Frieze New York’s closely-watched special section Frame—showcasing solo presentations of emerging artists with galleries under ten years old—returns this year, as do solo and group presentations of luminaries by world-leading exhibitors. New York’s WangShui at Company Gallery and Miami-based interdisciplinary artist Agustina Woodgate at Barro rank among the much anticipated. Highlights at legacy galleries include: new paintings and sculpture by Dana Schutz at David Zwirner; Huma Bhabha and Daniel Hesidence at Salon94; and new work by Trenton Doyle Hancock, in which he portrays a meeting between the Black superhero Torpedoboy (his alter ego) and Philip Guston’s Klan character at James Cohan.
Tribute to the Vision and Justice Project
Unlike previous thematic initiatives, the tribute is not an individual section of Frieze New York, nor is it organized solely by the fair. Over fifty galleries and community institutions are supporting the project with digital talks, exhibitions and socially-distanced experiences. “The Vision and Justice Project is an educational force, dedicated to examining art’s central role in understanding the relationship between race and citizenship in the United States,” explains Randolph, whose personal encounter with the project online during COVID-19—and learning that Frederick Douglas, the most photographed man in the 19th century, knew the power of his own image and “the selfie” 150 years ago—inspired the fair’s focal point this year.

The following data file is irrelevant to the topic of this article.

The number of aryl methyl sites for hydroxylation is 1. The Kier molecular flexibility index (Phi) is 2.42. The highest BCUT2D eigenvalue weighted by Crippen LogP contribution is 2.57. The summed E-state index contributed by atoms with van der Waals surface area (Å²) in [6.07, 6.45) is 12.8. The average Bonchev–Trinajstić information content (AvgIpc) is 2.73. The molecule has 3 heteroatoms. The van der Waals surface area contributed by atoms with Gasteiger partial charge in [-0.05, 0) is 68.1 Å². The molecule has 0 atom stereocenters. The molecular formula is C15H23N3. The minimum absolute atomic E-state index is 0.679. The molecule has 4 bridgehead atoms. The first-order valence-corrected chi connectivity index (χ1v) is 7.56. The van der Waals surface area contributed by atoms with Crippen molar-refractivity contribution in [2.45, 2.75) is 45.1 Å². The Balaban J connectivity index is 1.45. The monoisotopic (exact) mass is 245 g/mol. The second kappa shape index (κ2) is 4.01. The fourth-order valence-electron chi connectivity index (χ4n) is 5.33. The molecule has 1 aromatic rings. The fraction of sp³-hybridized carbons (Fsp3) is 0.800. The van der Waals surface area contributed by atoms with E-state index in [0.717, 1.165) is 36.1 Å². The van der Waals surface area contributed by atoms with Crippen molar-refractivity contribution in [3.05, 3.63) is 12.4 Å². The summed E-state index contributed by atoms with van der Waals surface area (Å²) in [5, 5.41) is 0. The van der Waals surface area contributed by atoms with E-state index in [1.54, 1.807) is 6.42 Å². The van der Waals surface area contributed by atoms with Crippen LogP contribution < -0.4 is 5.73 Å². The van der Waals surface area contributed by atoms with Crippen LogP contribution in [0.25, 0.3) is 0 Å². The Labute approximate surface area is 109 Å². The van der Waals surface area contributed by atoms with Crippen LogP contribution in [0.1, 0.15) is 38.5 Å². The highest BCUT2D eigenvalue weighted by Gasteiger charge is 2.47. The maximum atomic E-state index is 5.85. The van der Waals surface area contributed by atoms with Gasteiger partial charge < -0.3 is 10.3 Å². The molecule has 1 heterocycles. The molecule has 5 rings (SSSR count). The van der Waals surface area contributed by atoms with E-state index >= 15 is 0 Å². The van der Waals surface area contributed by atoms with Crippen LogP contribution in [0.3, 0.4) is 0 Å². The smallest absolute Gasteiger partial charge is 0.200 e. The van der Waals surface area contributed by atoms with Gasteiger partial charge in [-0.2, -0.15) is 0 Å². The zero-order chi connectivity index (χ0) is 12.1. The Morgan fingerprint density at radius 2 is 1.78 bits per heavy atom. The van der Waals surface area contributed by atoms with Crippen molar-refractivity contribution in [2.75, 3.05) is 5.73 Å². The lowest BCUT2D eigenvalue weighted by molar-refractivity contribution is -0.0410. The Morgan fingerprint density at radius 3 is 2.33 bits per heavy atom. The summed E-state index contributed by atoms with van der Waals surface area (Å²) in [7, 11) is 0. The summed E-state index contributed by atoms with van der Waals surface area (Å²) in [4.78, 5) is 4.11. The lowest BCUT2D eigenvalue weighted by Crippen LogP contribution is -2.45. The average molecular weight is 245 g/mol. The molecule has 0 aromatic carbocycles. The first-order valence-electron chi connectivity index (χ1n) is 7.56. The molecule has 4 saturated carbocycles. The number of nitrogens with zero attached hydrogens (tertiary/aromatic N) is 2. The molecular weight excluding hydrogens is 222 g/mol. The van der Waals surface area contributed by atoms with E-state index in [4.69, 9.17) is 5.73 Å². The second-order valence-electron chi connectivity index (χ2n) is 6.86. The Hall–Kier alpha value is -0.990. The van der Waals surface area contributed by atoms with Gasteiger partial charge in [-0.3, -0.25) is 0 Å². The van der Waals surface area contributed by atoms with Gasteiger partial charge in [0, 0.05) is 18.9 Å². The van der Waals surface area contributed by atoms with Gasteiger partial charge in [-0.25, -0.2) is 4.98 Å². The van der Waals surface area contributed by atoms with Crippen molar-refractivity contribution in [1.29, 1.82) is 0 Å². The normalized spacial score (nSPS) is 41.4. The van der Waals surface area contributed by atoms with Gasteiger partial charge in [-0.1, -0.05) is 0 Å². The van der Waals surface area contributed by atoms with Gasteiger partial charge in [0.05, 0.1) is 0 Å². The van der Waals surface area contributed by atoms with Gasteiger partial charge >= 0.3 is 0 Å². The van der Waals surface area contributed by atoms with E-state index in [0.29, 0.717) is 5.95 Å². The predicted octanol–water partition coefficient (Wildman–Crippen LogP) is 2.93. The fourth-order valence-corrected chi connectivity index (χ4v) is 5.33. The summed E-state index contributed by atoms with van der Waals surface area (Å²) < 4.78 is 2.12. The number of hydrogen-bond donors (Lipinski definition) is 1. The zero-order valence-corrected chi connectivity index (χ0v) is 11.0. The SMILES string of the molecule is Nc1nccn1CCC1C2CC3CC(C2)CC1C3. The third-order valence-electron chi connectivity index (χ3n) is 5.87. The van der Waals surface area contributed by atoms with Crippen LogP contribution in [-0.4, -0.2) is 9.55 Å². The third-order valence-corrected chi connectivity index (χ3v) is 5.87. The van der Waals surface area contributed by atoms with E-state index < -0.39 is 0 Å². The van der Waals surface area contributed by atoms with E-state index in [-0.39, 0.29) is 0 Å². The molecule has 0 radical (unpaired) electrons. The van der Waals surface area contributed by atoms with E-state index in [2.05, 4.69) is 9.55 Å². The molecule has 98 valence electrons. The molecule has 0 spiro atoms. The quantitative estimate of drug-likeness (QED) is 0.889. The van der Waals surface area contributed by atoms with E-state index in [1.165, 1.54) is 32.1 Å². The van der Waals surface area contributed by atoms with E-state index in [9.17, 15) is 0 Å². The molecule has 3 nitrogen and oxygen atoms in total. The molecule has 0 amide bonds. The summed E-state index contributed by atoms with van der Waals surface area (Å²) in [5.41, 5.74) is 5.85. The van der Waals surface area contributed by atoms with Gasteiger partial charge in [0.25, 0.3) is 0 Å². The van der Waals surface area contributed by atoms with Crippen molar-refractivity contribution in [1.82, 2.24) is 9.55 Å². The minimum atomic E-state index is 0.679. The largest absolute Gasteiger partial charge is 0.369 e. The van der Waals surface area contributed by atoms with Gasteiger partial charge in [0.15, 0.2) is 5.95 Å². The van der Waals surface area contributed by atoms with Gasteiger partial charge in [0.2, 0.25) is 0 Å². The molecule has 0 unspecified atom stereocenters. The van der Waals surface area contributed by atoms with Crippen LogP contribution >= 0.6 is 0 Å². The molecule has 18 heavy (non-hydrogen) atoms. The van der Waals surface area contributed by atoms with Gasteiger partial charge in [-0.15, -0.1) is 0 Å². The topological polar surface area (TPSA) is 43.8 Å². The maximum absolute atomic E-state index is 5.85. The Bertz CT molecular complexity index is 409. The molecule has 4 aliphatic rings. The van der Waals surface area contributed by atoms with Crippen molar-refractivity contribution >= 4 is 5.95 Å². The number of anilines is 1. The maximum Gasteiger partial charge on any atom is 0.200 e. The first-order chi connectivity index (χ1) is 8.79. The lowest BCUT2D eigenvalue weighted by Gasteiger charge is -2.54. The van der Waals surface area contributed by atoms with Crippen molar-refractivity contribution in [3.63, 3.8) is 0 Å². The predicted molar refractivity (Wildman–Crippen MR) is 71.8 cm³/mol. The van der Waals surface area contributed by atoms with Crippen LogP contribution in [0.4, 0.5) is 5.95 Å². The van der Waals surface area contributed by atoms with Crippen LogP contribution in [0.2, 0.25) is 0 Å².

The project launched in 2016, following the development of Lewis’s Harvard core curriculum course, “Vision and Justice: The Art of Citizenship,” alongside the award-winning issue of Aperture magazine, also titled Vision and Justice. Frieze’s tribute invites physical and virtual fairgoers to grapple with the broad continuum of connection between representation and rights in society. “This project wasn’t born out of contemporary urgency, period, full stop. This is work that has been a privilege for me to embark on first as a student and now as a scholar for some time now,” clarifies Lewis. “For some, the moment feels urgent. For many, it feels familiar and is an echo.”